Severe Bartonella henselae bone infection in a kidney transplanted young man

Heidi Dahl Christensen*, Ann Brinch Madelung, Anne Lerberg Nielsen, Fredrikke Christie Knudtzen

*Corresponding author for this work

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We present a case of a young kidney transplanted man. He was admitted with lymphadenopathy, fluctuating fever and night sweats 2 months after a cat bite. After admission, he developed severe pain around his right hip. An 18 F-fluorodeoxyglucose (FDG)-positron emission tomography/CT revealed intense FDG-uptake in lymph nodes, spleen and bone, suggestive of lymphoma. An extracted lymph node showed confluent granulomas, microabscesses with neutrophils and scattered multinucleated giant cells histologically. The patient had history of latent tuberculosis and proteinase 3 -anti-neutrophil cytoplasmic antibodies associated (PR3-ANCA) vasculitis, making differential diagnostic considerations complicated. Bartonella henselae antibodies was detected in blood and B. henselae DNA in a lymph node. He was started on doxycycline and rifampicin. Due to severe drug interactions with both tacrolimus and increasing morphine doses, rifampicin was changed to azithromycin. He received 12 days of relevant antibiotic treatment and responded well. He was discharged after 16 days with close follow-up and was still in habitual condition 12 months later.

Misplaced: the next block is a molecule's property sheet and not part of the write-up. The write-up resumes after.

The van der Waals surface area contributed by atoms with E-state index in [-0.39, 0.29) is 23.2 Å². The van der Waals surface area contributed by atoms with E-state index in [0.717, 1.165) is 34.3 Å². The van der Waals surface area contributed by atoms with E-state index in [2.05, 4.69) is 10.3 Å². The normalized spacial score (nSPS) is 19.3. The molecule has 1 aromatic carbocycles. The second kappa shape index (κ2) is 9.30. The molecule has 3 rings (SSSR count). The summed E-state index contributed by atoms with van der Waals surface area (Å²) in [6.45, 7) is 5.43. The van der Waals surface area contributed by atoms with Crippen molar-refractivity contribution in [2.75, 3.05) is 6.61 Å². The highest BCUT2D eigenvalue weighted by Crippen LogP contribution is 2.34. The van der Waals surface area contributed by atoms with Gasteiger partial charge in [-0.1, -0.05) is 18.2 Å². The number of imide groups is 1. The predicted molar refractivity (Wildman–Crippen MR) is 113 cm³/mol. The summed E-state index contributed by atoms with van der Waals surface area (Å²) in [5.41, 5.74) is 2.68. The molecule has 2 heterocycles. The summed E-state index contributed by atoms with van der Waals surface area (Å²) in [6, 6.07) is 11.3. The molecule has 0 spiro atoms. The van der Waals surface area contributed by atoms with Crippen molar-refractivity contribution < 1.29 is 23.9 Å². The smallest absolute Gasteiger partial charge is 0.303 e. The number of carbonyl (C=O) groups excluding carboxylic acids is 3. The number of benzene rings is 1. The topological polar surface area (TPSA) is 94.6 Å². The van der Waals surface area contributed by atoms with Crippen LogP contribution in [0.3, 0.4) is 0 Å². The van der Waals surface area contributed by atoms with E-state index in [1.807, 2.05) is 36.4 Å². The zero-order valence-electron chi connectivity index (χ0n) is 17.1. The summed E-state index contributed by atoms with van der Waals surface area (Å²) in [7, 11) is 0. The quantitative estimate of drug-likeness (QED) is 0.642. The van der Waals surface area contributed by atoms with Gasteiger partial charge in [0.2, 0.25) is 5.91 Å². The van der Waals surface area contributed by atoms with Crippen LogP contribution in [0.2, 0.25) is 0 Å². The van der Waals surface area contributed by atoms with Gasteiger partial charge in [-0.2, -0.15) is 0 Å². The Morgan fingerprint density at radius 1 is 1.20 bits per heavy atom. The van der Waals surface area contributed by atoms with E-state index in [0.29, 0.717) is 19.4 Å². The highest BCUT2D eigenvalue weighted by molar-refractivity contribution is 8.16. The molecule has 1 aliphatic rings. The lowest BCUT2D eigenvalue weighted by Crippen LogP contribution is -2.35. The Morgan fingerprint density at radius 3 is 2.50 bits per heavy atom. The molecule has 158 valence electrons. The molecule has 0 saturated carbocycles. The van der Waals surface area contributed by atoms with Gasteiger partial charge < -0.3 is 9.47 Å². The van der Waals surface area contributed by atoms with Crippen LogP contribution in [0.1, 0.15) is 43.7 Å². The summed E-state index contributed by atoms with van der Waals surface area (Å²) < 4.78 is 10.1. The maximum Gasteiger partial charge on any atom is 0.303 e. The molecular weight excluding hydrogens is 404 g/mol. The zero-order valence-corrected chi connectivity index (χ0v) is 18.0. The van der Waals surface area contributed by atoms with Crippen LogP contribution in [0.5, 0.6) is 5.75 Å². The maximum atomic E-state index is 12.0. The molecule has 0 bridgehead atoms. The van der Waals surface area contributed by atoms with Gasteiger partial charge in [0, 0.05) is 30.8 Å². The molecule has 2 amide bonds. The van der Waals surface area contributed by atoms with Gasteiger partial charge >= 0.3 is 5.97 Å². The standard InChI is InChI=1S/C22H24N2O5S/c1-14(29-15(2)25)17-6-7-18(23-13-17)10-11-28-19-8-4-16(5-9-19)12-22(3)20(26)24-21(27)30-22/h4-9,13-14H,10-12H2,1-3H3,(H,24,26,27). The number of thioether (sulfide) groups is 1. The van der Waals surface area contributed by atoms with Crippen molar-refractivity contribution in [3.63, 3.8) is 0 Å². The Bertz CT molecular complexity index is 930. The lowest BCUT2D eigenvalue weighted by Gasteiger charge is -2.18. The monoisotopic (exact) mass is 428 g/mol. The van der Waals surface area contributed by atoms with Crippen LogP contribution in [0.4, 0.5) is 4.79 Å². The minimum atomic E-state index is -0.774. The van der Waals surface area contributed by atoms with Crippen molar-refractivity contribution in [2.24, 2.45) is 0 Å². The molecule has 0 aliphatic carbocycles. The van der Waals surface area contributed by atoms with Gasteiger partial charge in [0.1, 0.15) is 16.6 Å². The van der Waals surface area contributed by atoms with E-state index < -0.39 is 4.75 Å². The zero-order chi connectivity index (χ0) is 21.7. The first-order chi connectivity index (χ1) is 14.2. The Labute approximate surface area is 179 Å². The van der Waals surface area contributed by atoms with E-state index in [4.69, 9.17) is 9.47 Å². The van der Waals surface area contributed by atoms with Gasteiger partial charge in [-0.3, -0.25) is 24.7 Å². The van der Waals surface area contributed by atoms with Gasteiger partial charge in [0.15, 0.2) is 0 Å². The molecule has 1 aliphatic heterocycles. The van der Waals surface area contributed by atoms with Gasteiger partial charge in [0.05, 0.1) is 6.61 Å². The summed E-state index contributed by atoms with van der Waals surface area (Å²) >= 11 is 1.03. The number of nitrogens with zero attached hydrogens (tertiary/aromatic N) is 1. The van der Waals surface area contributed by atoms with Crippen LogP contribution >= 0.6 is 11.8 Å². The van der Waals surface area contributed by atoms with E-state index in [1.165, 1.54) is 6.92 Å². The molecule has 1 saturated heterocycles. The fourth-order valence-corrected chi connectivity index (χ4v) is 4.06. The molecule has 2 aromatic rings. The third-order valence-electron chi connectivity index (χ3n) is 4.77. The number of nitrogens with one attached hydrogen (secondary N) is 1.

Original languageEnglish
Article numbere247805
JournalBMJ Case Reports
Issue number5
Publication statusPublished - 18. May 2022

Bibliographical note

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  • Bone and joint infections
  • Drug interactions
  • Drugs: infectious diseases
  • Renal medicine
  • Renal transplantation


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